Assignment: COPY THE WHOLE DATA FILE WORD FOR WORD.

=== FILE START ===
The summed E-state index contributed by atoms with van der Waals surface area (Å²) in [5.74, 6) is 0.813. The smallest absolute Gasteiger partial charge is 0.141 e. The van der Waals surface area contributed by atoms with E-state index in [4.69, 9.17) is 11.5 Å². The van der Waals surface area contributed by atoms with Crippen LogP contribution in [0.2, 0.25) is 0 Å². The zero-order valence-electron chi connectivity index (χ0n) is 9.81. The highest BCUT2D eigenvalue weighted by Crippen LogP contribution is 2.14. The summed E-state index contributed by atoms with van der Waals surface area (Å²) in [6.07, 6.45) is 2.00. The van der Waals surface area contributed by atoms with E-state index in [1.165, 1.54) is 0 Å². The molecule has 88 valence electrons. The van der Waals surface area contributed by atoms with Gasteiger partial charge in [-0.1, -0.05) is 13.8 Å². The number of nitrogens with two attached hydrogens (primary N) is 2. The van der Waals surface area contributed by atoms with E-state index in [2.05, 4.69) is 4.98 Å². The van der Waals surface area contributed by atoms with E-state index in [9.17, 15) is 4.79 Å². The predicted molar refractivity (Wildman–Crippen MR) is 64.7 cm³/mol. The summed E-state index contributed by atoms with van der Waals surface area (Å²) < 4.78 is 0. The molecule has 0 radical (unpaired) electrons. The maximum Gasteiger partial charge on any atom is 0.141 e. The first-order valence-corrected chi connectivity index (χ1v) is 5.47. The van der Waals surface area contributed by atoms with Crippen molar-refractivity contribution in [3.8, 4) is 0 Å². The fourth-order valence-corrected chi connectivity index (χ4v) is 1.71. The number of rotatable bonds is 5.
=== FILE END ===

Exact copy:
The summed E-state index contributed by atoms with van der Waals surface area (Å²) in [5.74, 6) is 0.813. The smallest absolute Gasteiger partial charge is 0.141 e. The van der Waals surface area contributed by atoms with E-state index in [4.69, 9.17) is 11.5 Å². The van der Waals surface area contributed by atoms with Crippen LogP contribution in [0.2, 0.25) is 0 Å². The zero-order valence-electron chi connectivity index (χ0n) is 9.81. The highest BCUT2D eigenvalue weighted by Crippen LogP contribution is 2.14. The summed E-state index contributed by atoms with van der Waals surface area (Å²) in [6.07, 6.45) is 2.00. The van der Waals surface area contributed by atoms with E-state index in [1.165, 1.54) is 0 Å². The molecule has 88 valence electrons. The van der Waals surface area contributed by atoms with Gasteiger partial charge in [-0.1, -0.05) is 13.8 Å². The number of nitrogens with two attached hydrogens (primary N) is 2. The van der Waals surface area contributed by atoms with E-state index in [2.05, 4.69) is 4.98 Å². The van der Waals surface area contributed by atoms with E-state index in [9.17, 15) is 4.79 Å². The predicted molar refractivity (Wildman–Crippen MR) is 64.7 cm³/mol. The summed E-state index contributed by atoms with van der Waals surface area (Å²) < 4.78 is 0. The molecule has 0 radical (unpaired) electrons. The maximum Gasteiger partial charge on any atom is 0.141 e. The first-order valence-corrected chi connectivity index (χ1v) is 5.47. The van der Waals surface area contributed by atoms with Crippen molar-refractivity contribution in [3.8, 4) is 0 Å². The fourth-order valence-corrected chi connectivity index (χ4v) is 1.71. The number of rotatable bonds is 5.